The government in its speech made abundant reference to Canada's place in the world. Indeed, to underline this, it has invited the former secretary general of the UN to address us next month. Personally, I cannot help thinking that it would have been more worthwhile, more useful, to invite the Japanese prime minister, given the problems we have selling our beef there. How about the U.S. President? I am sure the softwood lumber people, not to mention the agricultural sector, would have been happy.

Then again, agriculture has never been much of a priority for the Prime Minister and the government. In fact over the last decade, the largest spending cuts to agriculture came when the member for LaSalle--Émard was finance minister and the current finance minister was the man in charge of agriculture.

Sadly, the tendency of the government to ignore the plight of farm families is also reflected in the voting record of the current Minister of Agriculture. In March 2001, for example, the member for Haldimand—Norfolk—Brant voted against a motion calling on the government to provide an additional $400 million in emergency funding for Canadian farm families. I am sure that sends a positive message to farm families struggling with the fallout from the BSE crisis.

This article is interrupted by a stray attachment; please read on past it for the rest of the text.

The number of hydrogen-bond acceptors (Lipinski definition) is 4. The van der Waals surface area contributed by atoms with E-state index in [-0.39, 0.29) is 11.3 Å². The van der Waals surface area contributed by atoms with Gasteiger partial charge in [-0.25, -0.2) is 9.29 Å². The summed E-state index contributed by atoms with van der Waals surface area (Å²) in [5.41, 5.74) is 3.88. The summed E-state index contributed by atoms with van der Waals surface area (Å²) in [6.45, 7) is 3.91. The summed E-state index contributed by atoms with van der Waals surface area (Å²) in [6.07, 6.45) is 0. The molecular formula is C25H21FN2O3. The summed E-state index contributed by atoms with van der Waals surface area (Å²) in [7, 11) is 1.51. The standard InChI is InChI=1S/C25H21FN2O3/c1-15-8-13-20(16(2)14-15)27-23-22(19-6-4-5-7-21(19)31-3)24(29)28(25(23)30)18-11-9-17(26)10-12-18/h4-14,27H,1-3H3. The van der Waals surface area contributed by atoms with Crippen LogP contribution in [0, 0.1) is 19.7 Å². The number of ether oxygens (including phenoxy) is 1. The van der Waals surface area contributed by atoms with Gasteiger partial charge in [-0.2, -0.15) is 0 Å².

Canada has been too long in a cocoon. We have lost our place on the world stage. We no longer enjoy the respect we once had.

Today our fellow citizens in other countries are being imprisoned, tortured and killed. And what are we doing about it? Our government shrugs its shoulders and says there is nothing it can do. What a lot of comfort that is for the victims' friends and family.

Since the present and former prime ministers assumed high office together, Canada has pretty well gone back to the dark ages in terms of its international relations and commitments abroad. Soft power, quiet diplomacy, are all code words for doing nothing, for a lack of vision, for concentrating on getting re-elected instead of taking our rightful place as a leader in the community of nations.